KANSAS CITY, Mo. — On Saturday, Kansas City, Missouri, Mayor Quinton Lucas joined other city leaders in declaring the month of May as Asian American and Pacific Islanders Heritage Month.
It happened at Ilus Davis Park across from the KCMO City Hall during a celebration of the Asian American and Pacific Islanders (AAPI) community in the city.
Hundreds of people listened to several speakers and listened to music and watched performances.
"To share my language and have people excited to hear it and clap to hear it a second time, like never would I have imagined that," Bety Le Shackelford, one of the organizers of the celebration said.
This comes as there's been a rise in hate crimes towards the Asian-American community since the pandemic started, due to certain rhetoric being used when describing COVID-19.
"It makes me mad because number one, don’t pick on the weak folks if you have a problem say it and deal with it," KCMO resident Lexi Nguyen said.
Other people who attended the event also agreed.
"The anti-Asian racism and violence that we’re experiencing now across the country is so acute that it’s difficult to ignore," KCMO resident and speaker at the celebration, Pakou Her said.
Her said while Kansas City is a welcoming place, events like what happened in Atlanta impacts her family as her young daughter was frightened.
"Out of the bathroom I hear her say ‘mom are people going to come and kill us too?’" Her said.
Many who attended this event have faced racism first hand.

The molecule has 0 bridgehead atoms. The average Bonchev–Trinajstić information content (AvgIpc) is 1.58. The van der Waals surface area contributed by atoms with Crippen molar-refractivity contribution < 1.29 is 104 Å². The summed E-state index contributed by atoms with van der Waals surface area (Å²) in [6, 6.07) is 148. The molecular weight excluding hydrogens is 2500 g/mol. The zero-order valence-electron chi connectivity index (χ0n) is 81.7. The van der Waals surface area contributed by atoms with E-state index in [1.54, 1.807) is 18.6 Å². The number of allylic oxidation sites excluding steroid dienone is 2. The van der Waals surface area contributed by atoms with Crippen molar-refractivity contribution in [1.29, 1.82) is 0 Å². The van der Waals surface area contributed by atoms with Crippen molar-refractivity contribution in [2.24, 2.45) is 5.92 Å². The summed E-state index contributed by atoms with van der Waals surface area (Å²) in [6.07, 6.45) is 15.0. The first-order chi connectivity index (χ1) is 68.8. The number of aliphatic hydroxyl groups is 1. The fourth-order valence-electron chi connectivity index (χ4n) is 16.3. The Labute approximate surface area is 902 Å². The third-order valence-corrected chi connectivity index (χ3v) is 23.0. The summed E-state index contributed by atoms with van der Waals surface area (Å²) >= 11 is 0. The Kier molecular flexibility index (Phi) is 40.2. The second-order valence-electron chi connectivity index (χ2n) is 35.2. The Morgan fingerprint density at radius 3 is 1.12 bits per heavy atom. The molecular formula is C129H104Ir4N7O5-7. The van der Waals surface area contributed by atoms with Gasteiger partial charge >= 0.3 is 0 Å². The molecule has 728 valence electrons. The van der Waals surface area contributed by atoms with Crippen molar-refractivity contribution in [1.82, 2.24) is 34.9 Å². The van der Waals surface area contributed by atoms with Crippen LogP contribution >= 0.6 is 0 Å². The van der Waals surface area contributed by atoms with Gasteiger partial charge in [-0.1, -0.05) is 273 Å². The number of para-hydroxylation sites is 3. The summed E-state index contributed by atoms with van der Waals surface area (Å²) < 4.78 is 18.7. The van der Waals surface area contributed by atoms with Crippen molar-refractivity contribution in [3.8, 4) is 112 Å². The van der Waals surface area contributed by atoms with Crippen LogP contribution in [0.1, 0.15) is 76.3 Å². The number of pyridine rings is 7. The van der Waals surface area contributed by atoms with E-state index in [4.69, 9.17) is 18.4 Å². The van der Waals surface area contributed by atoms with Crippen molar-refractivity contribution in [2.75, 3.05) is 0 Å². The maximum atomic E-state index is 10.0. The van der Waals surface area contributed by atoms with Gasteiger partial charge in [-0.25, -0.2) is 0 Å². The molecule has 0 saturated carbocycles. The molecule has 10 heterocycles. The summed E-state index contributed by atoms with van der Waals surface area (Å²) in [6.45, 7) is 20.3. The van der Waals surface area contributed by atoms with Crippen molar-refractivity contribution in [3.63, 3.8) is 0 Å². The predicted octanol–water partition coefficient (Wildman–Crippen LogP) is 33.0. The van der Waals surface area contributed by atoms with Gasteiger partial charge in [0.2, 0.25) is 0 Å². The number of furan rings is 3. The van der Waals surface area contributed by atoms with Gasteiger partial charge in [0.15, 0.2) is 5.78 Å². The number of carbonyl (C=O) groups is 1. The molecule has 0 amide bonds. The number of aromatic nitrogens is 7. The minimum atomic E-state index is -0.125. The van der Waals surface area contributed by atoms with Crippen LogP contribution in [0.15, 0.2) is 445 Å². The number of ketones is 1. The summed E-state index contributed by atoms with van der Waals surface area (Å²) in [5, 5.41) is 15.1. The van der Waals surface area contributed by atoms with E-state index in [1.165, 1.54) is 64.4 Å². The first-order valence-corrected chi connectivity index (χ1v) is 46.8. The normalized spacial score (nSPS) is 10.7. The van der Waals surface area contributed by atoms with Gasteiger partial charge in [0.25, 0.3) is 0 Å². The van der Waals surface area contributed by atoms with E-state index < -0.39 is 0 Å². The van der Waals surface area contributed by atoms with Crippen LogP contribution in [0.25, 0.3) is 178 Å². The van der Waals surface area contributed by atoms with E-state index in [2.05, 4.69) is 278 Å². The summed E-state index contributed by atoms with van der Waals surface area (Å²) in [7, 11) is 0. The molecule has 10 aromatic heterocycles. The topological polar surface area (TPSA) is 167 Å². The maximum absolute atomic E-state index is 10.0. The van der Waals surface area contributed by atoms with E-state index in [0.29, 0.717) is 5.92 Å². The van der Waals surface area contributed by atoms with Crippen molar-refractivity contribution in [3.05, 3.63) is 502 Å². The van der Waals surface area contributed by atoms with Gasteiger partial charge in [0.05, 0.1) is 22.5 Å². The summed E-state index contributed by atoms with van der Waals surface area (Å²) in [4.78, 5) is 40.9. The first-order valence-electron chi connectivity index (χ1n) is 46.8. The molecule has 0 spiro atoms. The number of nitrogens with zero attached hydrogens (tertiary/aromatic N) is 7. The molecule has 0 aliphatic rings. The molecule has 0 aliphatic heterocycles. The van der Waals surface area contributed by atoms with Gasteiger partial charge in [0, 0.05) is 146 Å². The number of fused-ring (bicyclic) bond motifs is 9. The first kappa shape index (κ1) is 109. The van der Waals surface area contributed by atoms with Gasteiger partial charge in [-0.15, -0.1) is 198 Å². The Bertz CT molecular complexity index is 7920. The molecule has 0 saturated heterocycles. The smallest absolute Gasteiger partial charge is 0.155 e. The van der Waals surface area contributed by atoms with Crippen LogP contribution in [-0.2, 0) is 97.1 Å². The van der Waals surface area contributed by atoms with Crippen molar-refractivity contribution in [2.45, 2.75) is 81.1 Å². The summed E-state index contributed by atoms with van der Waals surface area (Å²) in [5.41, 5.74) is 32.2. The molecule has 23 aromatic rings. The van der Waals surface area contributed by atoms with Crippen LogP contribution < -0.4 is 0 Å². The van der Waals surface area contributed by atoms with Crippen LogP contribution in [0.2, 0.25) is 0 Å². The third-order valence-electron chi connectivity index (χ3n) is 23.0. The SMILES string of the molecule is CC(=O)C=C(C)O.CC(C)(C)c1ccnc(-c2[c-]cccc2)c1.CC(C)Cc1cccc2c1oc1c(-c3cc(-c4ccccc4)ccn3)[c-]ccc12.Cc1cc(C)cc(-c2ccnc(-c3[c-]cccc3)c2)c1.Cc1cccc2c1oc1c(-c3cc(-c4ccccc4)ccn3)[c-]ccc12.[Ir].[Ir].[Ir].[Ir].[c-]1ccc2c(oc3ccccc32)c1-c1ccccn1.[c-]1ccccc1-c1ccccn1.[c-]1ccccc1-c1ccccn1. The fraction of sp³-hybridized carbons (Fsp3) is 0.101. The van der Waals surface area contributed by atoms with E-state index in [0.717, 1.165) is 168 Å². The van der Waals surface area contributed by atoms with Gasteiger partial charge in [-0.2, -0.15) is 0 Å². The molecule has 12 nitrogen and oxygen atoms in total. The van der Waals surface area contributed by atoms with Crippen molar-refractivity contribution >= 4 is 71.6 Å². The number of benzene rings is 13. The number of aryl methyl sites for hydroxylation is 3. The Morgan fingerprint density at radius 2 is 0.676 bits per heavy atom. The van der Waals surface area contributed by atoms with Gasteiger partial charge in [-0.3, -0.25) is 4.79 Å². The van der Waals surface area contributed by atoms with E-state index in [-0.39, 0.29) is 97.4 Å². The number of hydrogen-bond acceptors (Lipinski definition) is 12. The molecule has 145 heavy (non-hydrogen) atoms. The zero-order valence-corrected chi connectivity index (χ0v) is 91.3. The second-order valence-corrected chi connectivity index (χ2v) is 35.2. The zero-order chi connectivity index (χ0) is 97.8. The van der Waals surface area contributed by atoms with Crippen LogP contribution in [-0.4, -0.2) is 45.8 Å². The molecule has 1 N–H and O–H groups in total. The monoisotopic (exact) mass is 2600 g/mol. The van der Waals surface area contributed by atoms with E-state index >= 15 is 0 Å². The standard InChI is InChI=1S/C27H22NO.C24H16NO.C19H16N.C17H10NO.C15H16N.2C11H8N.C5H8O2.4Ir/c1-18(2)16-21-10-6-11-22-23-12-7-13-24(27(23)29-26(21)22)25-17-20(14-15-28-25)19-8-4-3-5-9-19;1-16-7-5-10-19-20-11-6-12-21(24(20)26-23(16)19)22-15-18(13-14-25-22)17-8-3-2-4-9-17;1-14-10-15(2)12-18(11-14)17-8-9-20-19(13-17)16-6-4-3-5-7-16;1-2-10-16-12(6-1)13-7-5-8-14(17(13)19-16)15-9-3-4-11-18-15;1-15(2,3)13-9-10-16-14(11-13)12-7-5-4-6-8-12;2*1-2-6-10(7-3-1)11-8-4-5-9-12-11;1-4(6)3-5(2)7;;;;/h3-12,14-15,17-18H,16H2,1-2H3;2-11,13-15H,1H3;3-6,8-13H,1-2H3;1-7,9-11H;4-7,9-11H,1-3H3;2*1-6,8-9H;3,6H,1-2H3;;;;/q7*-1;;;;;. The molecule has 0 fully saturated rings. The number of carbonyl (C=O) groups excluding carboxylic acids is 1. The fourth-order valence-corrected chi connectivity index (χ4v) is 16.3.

"We’ve been called communist Nazis, we’ve had people just assume that you can come in and demand whatever you want from us because of submissive stereotype that Asian-Americans have," Fanny Fang who also attended the celebration said.
"I grew up in a place where we had swastikas painted on our house, we had people calling our house telling us that their dogs were missing because they were insinuating that we had stolen their dogs and eaten them those were the kind of experiences I grew up with," Her said.
With everything going on in the AAPI community, having big celebrations like this with many races and walks of life represented gives them hope for change in the future.
"It’s so great to see that it’s not just Asians out here that there are white allies out here," Fang said. "I think if we are going to have change happen, we need some of our white allies to start doing some of the work that we’ve been doing for so long."
While tensions are high, many at the event believe there's momentum to change the narrative.
"We’ve a very divided society right now so I’m not sure it will happen in the short term but maybe in the long-term," KC resident Hallee Pham said.
It's estimated there are more than 45,000 AAPI Kansas Citians.